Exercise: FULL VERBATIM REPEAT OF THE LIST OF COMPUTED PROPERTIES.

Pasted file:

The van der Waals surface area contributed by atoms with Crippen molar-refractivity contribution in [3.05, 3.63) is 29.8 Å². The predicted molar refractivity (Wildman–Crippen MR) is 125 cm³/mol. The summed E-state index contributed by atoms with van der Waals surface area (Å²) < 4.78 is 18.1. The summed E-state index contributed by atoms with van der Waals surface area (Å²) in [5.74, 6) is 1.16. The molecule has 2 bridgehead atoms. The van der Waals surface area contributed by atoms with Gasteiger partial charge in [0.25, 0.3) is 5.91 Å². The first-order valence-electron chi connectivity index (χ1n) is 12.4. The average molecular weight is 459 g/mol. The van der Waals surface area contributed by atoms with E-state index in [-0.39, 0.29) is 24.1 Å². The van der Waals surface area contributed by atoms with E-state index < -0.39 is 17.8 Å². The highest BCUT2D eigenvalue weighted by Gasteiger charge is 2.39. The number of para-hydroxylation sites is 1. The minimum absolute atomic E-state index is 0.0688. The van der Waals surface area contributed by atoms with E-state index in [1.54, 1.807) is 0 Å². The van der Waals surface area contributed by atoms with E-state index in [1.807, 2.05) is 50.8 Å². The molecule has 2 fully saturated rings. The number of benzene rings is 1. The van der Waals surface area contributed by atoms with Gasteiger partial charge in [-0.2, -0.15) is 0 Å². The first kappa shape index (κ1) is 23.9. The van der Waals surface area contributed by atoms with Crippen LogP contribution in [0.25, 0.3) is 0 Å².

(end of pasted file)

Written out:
The van der Waals surface area contributed by atoms with Crippen molar-refractivity contribution in [3.05, 3.63) is 29.8 Å². The predicted molar refractivity (Wildman–Crippen MR) is 125 cm³/mol. The summed E-state index contributed by atoms with van der Waals surface area (Å²) < 4.78 is 18.1. The summed E-state index contributed by atoms with van der Waals surface area (Å²) in [5.74, 6) is 1.16. The molecule has 2 bridgehead atoms. The van der Waals surface area contributed by atoms with Gasteiger partial charge in [0.25, 0.3) is 5.91 Å². The first-order valence-electron chi connectivity index (χ1n) is 12.4. The average molecular weight is 459 g/mol. The van der Waals surface area contributed by atoms with E-state index in [-0.39, 0.29) is 24.1 Å². The van der Waals surface area contributed by atoms with E-state index < -0.39 is 17.8 Å². The highest BCUT2D eigenvalue weighted by Gasteiger charge is 2.39. The number of para-hydroxylation sites is 1. The minimum absolute atomic E-state index is 0.0688. The van der Waals surface area contributed by atoms with E-state index in [1.54, 1.807) is 0 Å². The van der Waals surface area contributed by atoms with E-state index in [1.807, 2.05) is 50.8 Å². The molecule has 2 fully saturated rings. The number of benzene rings is 1. The van der Waals surface area contributed by atoms with Gasteiger partial charge in [-0.2, -0.15) is 0 Å². The first kappa shape index (κ1) is 23.9. The van der Waals surface area contributed by atoms with Crippen LogP contribution in [0.25, 0.3) is 0 Å².